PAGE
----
Damian Peckett

Software / Hardware / Bio Engineer

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Cinnamon ][ Lessons Learnt From Launching A Kickstarter Product

Cinnamon II the ultimate retro smartwatch
Cinnamon II The Ultimate Retro Smartwatch Kickstarter Project.

The Cinnamon II is an Apple® ][ compatible wrist watch. It’s features 32k of memory and a 1 Mhz MOS6502 virtual machine. It achieves hardware compatibility with the early 1977 and 1979 machines. It includes an Applesoft compatible BASIC interpreter, a MicroSD emulated drive and an onscreen keyboard display for user interactions.

The inspiration for the project came from Aleator777’s incredible Instructables project and my previous work on emulating the Apple ][ hardware on low speed embedded platforms. It also represented a fantastic opportunity for me to work with the ultra low power ARM Cortex microcontrollers.

This post is going to focus on the lessons I learnt while developing the Cinnamon II and what it takes to get a hardware product onto Kickstarter as a maker.

 Product Design Process

The first step of designing a

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Turning The Arduino Uno Into An Apple ][


Emulated Apple ][ Running On a Stock Arduino Uno.

I’ve always been fascinated by the early days of the computer revolution. Today we take tremendously powerful machines for granted but it was not always that way. As a personal project I decided to implement an early eighties era microcomputer on the Arduino Uno to demonstrate just how powerful even the most basic of our microcontrollers are today.

My microcomputer of choice was the Apple II, this was the computer that was responsible for making Apple Computer a household name, with over five million units sold it was one of the most popular microcomputers of the era.

The Apple II was originally designed in 1977 by Steve Wozniak. In order to reduce costs and to bring the computer into the mass consumer market, Steve made many unique design decisions that reduced the cost and complexity of the machine. One of these goals

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VGA On The Arduino With No External Parts Or CPU!

For a recent project I had to find a way to display text on a computer monitor using an Arduino Uno. There was a catch, the solution wasn’t allowed to use any third party shields and the Arduino was already busy running a cpu heavy application.

Arduino VGA Demo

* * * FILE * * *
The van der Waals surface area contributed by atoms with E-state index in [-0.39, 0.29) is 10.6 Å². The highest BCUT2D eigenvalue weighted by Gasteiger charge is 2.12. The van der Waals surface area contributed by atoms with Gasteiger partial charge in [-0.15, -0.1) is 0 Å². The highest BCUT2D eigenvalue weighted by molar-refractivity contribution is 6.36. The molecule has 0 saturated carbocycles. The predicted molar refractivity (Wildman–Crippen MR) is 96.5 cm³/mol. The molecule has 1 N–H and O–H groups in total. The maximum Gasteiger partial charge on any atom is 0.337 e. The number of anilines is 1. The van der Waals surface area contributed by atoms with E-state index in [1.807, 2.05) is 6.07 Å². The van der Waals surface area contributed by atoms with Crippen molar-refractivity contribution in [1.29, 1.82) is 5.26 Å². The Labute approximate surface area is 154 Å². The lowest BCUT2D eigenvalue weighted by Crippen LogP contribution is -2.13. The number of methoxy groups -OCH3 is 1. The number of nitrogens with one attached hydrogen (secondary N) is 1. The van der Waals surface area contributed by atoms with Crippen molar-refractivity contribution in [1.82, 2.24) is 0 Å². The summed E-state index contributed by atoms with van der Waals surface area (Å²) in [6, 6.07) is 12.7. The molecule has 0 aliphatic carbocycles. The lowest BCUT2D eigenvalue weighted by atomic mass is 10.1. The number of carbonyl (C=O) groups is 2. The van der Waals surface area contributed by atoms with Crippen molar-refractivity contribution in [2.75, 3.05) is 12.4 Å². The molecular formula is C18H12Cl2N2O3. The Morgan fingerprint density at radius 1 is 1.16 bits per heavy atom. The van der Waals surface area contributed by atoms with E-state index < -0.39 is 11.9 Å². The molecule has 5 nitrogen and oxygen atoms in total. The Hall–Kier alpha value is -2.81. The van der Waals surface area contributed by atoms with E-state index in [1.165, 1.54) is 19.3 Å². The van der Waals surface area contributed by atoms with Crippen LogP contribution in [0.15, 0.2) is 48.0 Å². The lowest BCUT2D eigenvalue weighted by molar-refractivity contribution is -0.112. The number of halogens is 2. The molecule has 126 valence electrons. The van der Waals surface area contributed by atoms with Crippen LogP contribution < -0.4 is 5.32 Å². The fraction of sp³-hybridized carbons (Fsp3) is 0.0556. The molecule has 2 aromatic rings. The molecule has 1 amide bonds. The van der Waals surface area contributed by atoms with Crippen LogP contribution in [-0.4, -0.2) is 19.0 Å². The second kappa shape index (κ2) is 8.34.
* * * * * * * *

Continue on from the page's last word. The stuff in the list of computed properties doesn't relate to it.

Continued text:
Arduino VGA Demo On An LCD Monitor (Slowed Down).

Theres a few major ways to generate video on the Arduino Uno, firstly you could use a third party shield like the MicroVGA. The MicroVGA bundles a high speed cpu, some SRAM and a VGA connector all into a tiny board. All the heavy lifting occurs on the shield. The Arduino just supplies a dumb character stream. It’s an easy solution but it’s not particularly compact, cheap, or efficient.

There is a second common approach, using the Arduino itself to generate VGA signals. VGA is a relatively simple analog protocol, however it relies on very tight timings and uses a pixel clock of 25MHz

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Beat Detection On The Arduino

So it’s an undeniable fact that the Arduino is a nifty little gadget but can it do Digital Signal Processing? For a recent music event, I set out to design a circuit that would flash and synchronise a set of LEDs to a music beat.

The choice of the Arduino was mainly out of simplicity, I had a matter of about a day to come up with my solution and I didn’t feel like messing around with breadboards, it’s a lot faster to do a recompile than it is to add another amplifier stage to a discrete circuit.

So how do you detect the beat of a music signal? I did a bunch of research and the common consensus came down to one of three major approaches. The simplest was an envelope detector, simply take the absolute magnitude of the audio signal and pass it through a low pass filter and then threshold against some fixed value. This can be achieved in analog form simply as a diode, capacitor, resistor

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